Title:Eritrea Ethiopia Claims Commission Awards
Date:31 Mar 2006
Author:J. Romesh Weeramantry
Related to:

In its seven partial awards and two final awards issued on 19 December 2005, the Eritrea Ethiopia Claims Commission1 has produced a significant body of case law on the subject of international armed conflict.  The Commission was established to determine claims for breaches of international law resulting from the 1998-2000 war between Eritrea and Ethiopia.  Set out in this note is a very basic summary of each of the 19 December awards.  The note is intended to provide the reader with an overview of the wide range of issues in international law that were examined by the Commission. 

1. Partial Award, Jus Ad Bellum (Ethiopia's Claims 1-8): This partial award dealt with Ethiopia's assertion that Eritrea acted in violation of the jus ad bellum—notably Article  2(4) of the UN Charter prohibiting the threat or use of force against the territorial integrity or political independence of any State.  The Commission found in favour of Ethiopia, holding Eritrea responsible for carrying out a series of unlawful armed attacks against Ethiopia.  Such attacks were not considered instances of self-defence under Article 51 of the UN Charter. 

2. Partial Award, Diplomatic Claim (Ethiopia's Claim 8): The Commission here found Eritrea responsible for violating Articles 24 and 29 of the 1961 Vienna Convention on Diplomatic Relations.2   The violations included arresting and detaining the Ethiopian Chargé d'Affaires and retaining Ethiopian Embassy correspondence.  An interesting feature of this decision was the Commission's observation that a State must have greater latitude in wartime to limit the activities of a diplomatic mission of an enemy.

3. Partial Award, Diplomatic Claim (Eritrea's Claim 20): In this partial award, Ethiopia was found liable for violating  Articles 29 and 36 of the Vienna Convention on Diplomatic Protection by attempting to search the Eritrean Ambassador when he was departing Ethiopia, searching his hand luggage, confiscating papers from his briefcase, interfering with his checked-in luggage and searching other departing diplomats and their luggage.  Article 22 of the Vienna Convention was also held to have been breached, namely, entering, ransacking, searching and seizing the Eritrean Embassy Residence as well as official vehicles and other property.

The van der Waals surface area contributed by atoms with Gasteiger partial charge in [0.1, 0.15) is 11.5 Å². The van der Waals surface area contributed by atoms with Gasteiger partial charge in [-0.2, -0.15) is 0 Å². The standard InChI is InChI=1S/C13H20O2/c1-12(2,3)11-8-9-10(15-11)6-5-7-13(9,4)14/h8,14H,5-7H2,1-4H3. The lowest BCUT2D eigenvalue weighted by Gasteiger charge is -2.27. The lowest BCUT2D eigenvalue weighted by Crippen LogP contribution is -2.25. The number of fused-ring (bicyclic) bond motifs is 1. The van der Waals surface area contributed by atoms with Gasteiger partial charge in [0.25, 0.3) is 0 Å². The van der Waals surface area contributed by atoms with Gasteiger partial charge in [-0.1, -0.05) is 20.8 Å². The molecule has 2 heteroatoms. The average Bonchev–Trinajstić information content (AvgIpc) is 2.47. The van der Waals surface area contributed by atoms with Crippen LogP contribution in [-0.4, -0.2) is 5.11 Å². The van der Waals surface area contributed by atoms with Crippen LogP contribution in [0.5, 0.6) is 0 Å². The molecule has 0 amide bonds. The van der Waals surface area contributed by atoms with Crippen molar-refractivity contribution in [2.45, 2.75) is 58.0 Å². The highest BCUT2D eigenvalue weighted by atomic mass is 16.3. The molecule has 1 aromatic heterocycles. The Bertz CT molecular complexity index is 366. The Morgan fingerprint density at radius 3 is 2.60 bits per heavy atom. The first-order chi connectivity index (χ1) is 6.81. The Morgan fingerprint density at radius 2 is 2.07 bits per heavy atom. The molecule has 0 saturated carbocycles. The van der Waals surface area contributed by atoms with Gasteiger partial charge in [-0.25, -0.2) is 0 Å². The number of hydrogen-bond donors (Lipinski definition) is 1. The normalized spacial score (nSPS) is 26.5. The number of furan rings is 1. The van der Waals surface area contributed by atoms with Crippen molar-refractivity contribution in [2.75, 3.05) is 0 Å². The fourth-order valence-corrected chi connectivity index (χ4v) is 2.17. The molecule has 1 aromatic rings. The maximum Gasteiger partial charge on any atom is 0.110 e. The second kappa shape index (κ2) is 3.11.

4. Partial Award, Economic Loss Throughout Ethiopia (Ethiopia's Claim 7): A large portion of this partial award related to an array of economic damages allegedly suffered as the legal consequence of Eritrea's violation of the jus ad bellum.  While finding that these claims were not admissible for determination in the partial award, the Commission noted that the potential scope of the liability for these claims would be considered during the subsequent damages phase of the proceedings. Another section of the partial award addressed the allegation that five bilateral agreements were violated by Ethiopia.  In this connection, the Commission noted that although it was unsettled whether bilateral agreements were terminated as a result of the outbreak of armed conflict, at the very least, the treaties were suspended in such situations.

5. Partial Award, Western and Eastern Fronts (Ethiopia's Claims 1 & 3): This partial award dealt with various international law violations alleged by Ethiopia to have occurred on the eastern and western fronts of the armed conflict.  Successful claims included those for unlawful killings, beating and abduction of civilians, looting, forced labour, conscription, and failure to take effective measures to prevent the rape of women.

6. Partial Award, Loss of Property in Ethiopia Owned by Non-Residents (Eritrea's Claim 24): In this partial award, Ethiopia was held responsible for failing to pay full compensation for Eritrean-owned trucks and buses that were requisitioned by Ethiopia during the conflict and which were not returned to their owners.  In so holding, the Commission observed that during armed conflict, while latitude existed to freeze or control property belonging to enemy nationals, the basic rules regulating the expropriation of property nevertheless applied.  It also held that Ethiopia breached its duty to ensure the protection of aliens' assets by creating and facilitating a network of measures, both lawful and unlawful, which collectively resulted in the loss of virtually all businesses and immovable property in Ethiopia of non-resident Eritreans.